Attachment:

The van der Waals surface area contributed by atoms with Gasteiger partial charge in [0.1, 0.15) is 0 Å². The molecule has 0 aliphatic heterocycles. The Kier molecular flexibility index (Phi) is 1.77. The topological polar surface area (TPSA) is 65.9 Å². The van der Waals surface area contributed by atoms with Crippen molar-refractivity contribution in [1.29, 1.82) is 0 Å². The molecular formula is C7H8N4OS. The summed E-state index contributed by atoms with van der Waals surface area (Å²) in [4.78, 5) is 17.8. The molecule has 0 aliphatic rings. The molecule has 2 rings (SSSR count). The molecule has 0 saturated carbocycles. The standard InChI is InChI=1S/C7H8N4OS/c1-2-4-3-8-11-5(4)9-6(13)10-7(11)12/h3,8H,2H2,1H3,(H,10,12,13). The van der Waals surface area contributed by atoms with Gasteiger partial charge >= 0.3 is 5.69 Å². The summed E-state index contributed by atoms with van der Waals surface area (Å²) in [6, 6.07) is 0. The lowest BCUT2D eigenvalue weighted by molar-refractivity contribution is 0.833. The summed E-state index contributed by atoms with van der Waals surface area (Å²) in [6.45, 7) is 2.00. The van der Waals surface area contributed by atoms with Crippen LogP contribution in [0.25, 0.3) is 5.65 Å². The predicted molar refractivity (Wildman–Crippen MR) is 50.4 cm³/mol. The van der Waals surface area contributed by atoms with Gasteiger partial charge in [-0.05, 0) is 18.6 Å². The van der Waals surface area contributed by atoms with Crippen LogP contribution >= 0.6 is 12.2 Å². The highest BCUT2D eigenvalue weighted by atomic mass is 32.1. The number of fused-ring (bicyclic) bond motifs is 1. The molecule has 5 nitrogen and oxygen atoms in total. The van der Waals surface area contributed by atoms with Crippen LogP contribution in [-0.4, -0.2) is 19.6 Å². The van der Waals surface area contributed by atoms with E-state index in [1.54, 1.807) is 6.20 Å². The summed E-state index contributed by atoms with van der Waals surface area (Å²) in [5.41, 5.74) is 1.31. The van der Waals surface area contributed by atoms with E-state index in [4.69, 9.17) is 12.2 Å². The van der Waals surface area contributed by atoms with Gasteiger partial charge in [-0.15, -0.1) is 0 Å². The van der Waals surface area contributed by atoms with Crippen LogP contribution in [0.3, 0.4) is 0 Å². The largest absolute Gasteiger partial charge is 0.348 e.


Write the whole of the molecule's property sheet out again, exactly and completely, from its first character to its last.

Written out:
The van der Waals surface area contributed by atoms with Gasteiger partial charge in [0.1, 0.15) is 0 Å². The molecule has 0 aliphatic heterocycles. The Kier molecular flexibility index (Phi) is 1.77. The topological polar surface area (TPSA) is 65.9 Å². The van der Waals surface area contributed by atoms with Crippen molar-refractivity contribution in [1.29, 1.82) is 0 Å². The molecular formula is C7H8N4OS. The summed E-state index contributed by atoms with van der Waals surface area (Å²) in [4.78, 5) is 17.8. The molecule has 0 aliphatic rings. The molecule has 2 rings (SSSR count). The molecule has 0 saturated carbocycles. The standard InChI is InChI=1S/C7H8N4OS/c1-2-4-3-8-11-5(4)9-6(13)10-7(11)12/h3,8H,2H2,1H3,(H,10,12,13). The van der Waals surface area contributed by atoms with Gasteiger partial charge >= 0.3 is 5.69 Å². The summed E-state index contributed by atoms with van der Waals surface area (Å²) in [6, 6.07) is 0. The lowest BCUT2D eigenvalue weighted by molar-refractivity contribution is 0.833. The summed E-state index contributed by atoms with van der Waals surface area (Å²) in [6.45, 7) is 2.00. The van der Waals surface area contributed by atoms with Crippen LogP contribution in [0.25, 0.3) is 5.65 Å². The predicted molar refractivity (Wildman–Crippen MR) is 50.4 cm³/mol. The van der Waals surface area contributed by atoms with Gasteiger partial charge in [-0.05, 0) is 18.6 Å². The van der Waals surface area contributed by atoms with Crippen LogP contribution >= 0.6 is 12.2 Å². The highest BCUT2D eigenvalue weighted by atomic mass is 32.1. The number of fused-ring (bicyclic) bond motifs is 1. The molecule has 5 nitrogen and oxygen atoms in total. The van der Waals surface area contributed by atoms with Crippen LogP contribution in [-0.4, -0.2) is 19.6 Å². The van der Waals surface area contributed by atoms with E-state index in [1.54, 1.807) is 6.20 Å². The summed E-state index contributed by atoms with van der Waals surface area (Å²) in [5.41, 5.74) is 1.31. The van der Waals surface area contributed by atoms with E-state index in [4.69, 9.17) is 12.2 Å². The van der Waals surface area contributed by atoms with Gasteiger partial charge in [-0.15, -0.1) is 0 Å². The van der Waals surface area contributed by atoms with Crippen LogP contribution in [0.3, 0.4) is 0 Å². The largest absolute Gasteiger partial charge is 0.348 e.